Have you been trembling a little more than normal? If you’ve already laid off the caffeine, you might want to consider a social media diet as well. A study by Anxiety UK linked social media usage with increased anxiety. That isn’t to say social media is all bad, the organization stressed (pardon the pun). It has led to some significantly positive advantages, like connecting people with each other in ways that wouldn’t have been possible before.
“For many, many people, the rise of technology has been a big help,” said Anxiety UK CEO Nicky Lidbetter. “Technology, particularly social networks, allows people who are housebound, due to conditions such as agoraphobia, the chance to interact with others far more easily than they were able to in the past. That is a really positive development.”
Increased connectivity does come with a few drawbacks, though. The study found more than 50 percent of individuals who regularly use social networking websites said their behavior changed negatively. Researchers cited issues such as a higher likelihood for social media users to compare themselves negatively to others, and trouble pulling themselves away from social media sites.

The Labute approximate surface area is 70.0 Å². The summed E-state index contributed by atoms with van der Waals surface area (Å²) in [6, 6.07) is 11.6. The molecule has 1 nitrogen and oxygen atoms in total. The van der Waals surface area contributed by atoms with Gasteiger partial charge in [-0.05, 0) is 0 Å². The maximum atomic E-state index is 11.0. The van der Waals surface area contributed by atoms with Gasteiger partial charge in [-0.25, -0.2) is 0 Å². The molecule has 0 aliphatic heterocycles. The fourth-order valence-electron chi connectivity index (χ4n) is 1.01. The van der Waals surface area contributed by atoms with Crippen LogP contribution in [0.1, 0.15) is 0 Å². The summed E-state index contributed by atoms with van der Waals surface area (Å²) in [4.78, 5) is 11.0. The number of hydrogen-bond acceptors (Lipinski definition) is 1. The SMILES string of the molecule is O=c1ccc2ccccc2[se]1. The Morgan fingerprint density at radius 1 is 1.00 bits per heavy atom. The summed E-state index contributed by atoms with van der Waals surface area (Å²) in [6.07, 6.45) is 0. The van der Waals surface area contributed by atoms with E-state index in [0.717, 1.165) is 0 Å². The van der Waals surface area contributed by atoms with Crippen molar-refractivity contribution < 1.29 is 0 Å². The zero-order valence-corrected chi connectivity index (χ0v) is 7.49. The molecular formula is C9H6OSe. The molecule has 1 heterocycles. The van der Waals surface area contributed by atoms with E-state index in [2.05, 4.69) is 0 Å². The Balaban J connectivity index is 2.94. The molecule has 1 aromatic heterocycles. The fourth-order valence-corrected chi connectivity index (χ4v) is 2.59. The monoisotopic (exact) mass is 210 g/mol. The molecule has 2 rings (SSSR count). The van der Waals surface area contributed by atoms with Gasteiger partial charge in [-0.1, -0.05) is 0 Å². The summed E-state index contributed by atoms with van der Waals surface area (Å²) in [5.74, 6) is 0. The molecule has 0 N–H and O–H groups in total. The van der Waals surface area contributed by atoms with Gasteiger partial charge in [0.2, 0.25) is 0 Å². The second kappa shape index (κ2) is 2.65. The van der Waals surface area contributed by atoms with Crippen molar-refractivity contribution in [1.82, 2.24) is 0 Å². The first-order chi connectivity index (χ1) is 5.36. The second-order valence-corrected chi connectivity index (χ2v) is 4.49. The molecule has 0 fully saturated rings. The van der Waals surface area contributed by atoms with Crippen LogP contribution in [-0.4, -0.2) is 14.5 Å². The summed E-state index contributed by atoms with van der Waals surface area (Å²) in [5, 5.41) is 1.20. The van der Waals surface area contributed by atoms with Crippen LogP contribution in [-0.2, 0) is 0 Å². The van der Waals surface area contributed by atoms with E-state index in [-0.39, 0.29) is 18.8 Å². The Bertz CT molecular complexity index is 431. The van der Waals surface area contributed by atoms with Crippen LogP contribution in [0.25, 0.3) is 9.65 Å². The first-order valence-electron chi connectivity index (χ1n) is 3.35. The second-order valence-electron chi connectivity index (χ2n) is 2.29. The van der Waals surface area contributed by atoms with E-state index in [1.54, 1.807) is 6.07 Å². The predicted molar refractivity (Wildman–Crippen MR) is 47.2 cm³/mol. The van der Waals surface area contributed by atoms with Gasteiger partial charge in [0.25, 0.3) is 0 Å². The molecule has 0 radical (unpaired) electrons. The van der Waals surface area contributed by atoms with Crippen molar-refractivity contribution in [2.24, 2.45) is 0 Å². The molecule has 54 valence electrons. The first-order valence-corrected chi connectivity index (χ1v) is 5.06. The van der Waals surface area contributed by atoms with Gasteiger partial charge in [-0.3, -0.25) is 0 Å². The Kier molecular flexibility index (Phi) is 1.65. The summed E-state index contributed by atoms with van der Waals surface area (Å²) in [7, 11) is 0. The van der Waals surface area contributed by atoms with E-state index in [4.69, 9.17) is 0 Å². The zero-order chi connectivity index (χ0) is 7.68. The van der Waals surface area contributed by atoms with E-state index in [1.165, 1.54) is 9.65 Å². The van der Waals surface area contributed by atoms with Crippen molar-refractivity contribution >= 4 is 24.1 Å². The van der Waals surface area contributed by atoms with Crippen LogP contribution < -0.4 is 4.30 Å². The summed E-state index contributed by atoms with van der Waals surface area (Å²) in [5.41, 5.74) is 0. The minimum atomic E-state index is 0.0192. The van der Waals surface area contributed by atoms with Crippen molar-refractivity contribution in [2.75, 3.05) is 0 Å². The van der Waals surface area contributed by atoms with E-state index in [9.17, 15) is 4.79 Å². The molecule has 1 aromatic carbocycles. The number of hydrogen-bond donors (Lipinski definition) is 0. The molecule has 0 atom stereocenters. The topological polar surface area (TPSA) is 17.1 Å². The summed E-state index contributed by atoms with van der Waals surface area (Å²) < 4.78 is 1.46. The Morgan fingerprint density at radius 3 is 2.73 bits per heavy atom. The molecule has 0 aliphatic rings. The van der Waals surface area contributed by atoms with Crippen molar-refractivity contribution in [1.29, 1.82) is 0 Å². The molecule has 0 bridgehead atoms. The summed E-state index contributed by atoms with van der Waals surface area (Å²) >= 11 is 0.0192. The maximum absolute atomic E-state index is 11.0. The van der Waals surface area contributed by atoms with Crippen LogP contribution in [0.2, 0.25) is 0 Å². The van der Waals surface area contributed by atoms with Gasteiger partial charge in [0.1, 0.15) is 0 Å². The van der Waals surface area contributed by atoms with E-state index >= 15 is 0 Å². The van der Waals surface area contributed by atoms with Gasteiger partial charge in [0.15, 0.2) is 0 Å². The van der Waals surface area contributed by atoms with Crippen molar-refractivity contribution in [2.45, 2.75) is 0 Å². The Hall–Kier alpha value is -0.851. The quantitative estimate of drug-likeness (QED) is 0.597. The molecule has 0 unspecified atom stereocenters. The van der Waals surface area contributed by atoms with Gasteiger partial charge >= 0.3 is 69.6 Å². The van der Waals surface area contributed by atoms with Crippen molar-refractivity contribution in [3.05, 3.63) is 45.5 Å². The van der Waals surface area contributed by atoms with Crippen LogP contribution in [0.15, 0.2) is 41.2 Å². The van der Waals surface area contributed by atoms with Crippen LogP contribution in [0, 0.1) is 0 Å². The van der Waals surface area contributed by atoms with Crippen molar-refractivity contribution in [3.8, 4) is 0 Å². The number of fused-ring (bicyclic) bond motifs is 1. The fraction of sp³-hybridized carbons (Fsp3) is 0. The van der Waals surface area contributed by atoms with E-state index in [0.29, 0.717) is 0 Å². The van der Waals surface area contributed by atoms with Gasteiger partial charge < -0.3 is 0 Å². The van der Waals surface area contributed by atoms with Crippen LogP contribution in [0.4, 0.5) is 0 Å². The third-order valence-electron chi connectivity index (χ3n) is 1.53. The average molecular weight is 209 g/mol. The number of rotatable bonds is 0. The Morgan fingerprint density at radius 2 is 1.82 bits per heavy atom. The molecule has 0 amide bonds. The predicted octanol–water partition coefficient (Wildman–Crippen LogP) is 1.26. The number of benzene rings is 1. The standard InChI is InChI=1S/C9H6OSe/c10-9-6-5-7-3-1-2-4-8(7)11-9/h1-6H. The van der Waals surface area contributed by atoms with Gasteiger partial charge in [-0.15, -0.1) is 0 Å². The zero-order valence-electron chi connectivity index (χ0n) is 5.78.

Before you go off of Facebook forever, keep in mind the survey only identified a correlation, which means social networking may not be causing anxiety. Maybe people predisposed to anxiety are just more likely to escape into Twitter or Facebook for relief. Besides, it can’t be all bad, as researchers are looking into ways of using social media to treat medical conditions!
The University of California-San Diego is working on a social media website that will provide self assessment tools for type I and type II diabetes. Researchers are hoping that using a social media platform will also encourage more patient-doctor interaction and information sharing, leading to a higher level of awareness of treatments and conditions.
“Social networking provides a common way for patients with chronic disease to learn about their condition while interacting with others in similar situations,” said Dr. Jason Bronner, associate clinical professor at UC-San Diego School of Medicine. “As opposed to open networks, the use of this tool allows us to ensure that the medical information they receive and share is accurate, safe and absent of advertising.”
How often do you log on to social networking sites? Do you think it has negatively impacted your lifestyle?